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Despite Advancement, Rep. Daniels' Bill Creating Bible Courses In Public Schools Draws Skepticism


A bill that would create an elective Bible study course in public high schools has cleared the House Pre K-12 Quality Subcommittee. Its sponsor, Rep. Kimberly Daniels, is adamant her measure is constitutional.

Daniels says her bill’s constitutionality is based on a 1963 U.S. Supreme Court opinion - as long as the courses are taught 'objectively.'

“House Bill 195 protects constitutional rights of students to be free from impermissible religious instruction by requiring an objective study of the Bible that does not convert or evangelize students,” Daniels said.

Daniels, a Democrat from Jacksonville, says that means curriculum created by her bill would have to follow state and federal guidelines regarding religious neutrality. Some committee members pointed out different versions of the Bible are used in various religions. Daniels says students can choose between translations.

“School districts would offer elective courses on Hebrew scripture and the old Testament,” Daniels said. “A student can choose whichever Bible translation – Hebrew or the New Testament, that they would like to study.”

But Representative Anna Eskamani challenges the idea of having religious objectivity and neutrality with courses that are based on one religious text

“I just struggle on the point that Rep. Hogan-Johnson made earlier about religious neutrality with one book – it just doesn’t seem like that connects to me,” Eskamani said.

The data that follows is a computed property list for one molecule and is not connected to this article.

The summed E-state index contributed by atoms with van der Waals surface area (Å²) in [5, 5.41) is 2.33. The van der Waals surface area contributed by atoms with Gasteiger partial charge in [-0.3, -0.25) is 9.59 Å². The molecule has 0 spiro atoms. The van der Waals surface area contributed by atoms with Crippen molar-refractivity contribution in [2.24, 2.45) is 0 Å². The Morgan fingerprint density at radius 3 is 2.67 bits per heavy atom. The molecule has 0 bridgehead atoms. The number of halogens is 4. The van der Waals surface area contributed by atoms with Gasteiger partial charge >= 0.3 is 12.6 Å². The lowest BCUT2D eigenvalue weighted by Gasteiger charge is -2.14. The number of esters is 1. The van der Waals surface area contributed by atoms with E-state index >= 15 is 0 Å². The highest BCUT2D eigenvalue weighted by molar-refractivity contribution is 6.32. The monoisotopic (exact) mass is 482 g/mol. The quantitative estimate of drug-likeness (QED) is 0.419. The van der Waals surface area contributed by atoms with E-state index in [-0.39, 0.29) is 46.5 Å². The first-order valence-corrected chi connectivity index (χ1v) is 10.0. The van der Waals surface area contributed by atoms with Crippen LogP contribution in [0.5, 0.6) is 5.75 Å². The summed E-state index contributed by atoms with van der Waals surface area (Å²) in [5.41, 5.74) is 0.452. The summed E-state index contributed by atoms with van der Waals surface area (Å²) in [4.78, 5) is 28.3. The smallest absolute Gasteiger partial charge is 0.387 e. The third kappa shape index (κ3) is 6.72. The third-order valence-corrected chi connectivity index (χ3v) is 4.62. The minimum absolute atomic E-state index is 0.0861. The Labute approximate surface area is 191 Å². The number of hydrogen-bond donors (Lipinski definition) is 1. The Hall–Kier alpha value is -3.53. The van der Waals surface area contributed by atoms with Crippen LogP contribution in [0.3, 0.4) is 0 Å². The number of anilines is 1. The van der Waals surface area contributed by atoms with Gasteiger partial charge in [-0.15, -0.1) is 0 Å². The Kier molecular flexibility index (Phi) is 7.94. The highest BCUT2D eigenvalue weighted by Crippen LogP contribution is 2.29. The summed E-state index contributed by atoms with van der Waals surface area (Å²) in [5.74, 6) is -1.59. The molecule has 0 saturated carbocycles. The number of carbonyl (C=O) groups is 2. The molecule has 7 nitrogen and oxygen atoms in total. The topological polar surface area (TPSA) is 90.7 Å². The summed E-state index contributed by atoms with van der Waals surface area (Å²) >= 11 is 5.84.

Eskamani also asked Daniels about texts from other religions being offered under the measure.

“My family is Iranian-American, my family identifies with Islam,” Eskamani said.  “Would you consider adding the Quran to your bill to be a friendly amendment, as another holy book that can be taught ‘objectively,’ to your language?”

To which Daniels replied simply, “No.”

Meanwhile, Representative Chris Latvala says students can benefit from the Bible’s historical offerings.

“If there are students that want to take this, and they want to learn the Bible from a historical perspective, you can learn a lot of history from the Bible,” Latvala said. “Secular history as well as religious history.”

Representative David Santiago, who ultimately voted yes, was among those concerned about a funding source. He asked Daniels about it during the meeting:

“Is there a funding mechanism that’s going to follow this, either in a separate bill or later on, to help the schools pay for the curriculum?”

Daniels, without going into specifics, replied: “No, not at this time.”

Despite Daniels’ insistence that the measure can stand the constitutionality test on the strength of an opinion from the nation’s highest court, one of her colleagues disagrees. Representative Jennifer Webb was one of the three Democrats who cast a ‘no’ vote.

“I did find nine federal court decisions, including one from Florida, ruling that public school Bible courses were unconstitutional in whole or in part,” Webb said. “In Gibson v. Lee County, which is a decision from the middle district of Florida – my district – the court invalidated a Bible history course of the New Testament because it could not conceive how the resurrection of miracles could be taught as secular history.”

Several representatives are asking Daniels to modify the bill, because the statute it looks to change does not apply to charter schools.

The measure will next head to the Pre K-12 appropriations subcommittee.

Ryan Dailey is a reporter/producer for WFSU/Florida Public Radio. After graduating from Florida State University, Ryan went into print journalism working for the Tallahassee Democrat for five years. At the Democrat, he worked as a copy editor, general assignment and K-12 education reporter.